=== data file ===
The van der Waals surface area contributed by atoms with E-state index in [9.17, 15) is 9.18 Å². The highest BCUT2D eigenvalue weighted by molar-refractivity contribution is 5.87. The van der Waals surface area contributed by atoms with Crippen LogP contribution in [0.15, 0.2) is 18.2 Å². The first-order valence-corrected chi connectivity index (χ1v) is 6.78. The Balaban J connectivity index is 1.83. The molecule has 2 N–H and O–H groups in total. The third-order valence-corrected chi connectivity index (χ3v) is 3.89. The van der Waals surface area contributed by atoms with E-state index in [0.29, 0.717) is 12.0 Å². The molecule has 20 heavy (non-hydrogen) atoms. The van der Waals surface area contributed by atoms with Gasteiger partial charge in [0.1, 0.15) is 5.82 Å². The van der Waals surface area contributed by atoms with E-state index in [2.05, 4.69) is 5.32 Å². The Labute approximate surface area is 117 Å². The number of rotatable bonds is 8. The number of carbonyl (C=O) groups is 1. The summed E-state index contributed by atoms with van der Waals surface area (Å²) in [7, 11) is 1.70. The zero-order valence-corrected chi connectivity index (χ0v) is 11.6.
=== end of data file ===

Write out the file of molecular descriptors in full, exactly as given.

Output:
The van der Waals surface area contributed by atoms with E-state index in [9.17, 15) is 9.18 Å². The highest BCUT2D eigenvalue weighted by molar-refractivity contribution is 5.87. The van der Waals surface area contributed by atoms with Crippen LogP contribution in [0.15, 0.2) is 18.2 Å². The first-order valence-corrected chi connectivity index (χ1v) is 6.78. The Balaban J connectivity index is 1.83. The molecule has 2 N–H and O–H groups in total. The third-order valence-corrected chi connectivity index (χ3v) is 3.89. The van der Waals surface area contributed by atoms with E-state index in [0.29, 0.717) is 12.0 Å². The molecule has 20 heavy (non-hydrogen) atoms. The van der Waals surface area contributed by atoms with Gasteiger partial charge in [0.1, 0.15) is 5.82 Å². The van der Waals surface area contributed by atoms with E-state index in [2.05, 4.69) is 5.32 Å². The Labute approximate surface area is 117 Å². The number of rotatable bonds is 8. The number of carbonyl (C=O) groups is 1. The summed E-state index contributed by atoms with van der Waals surface area (Å²) in [7, 11) is 1.70. The zero-order valence-corrected chi connectivity index (χ0v) is 11.6.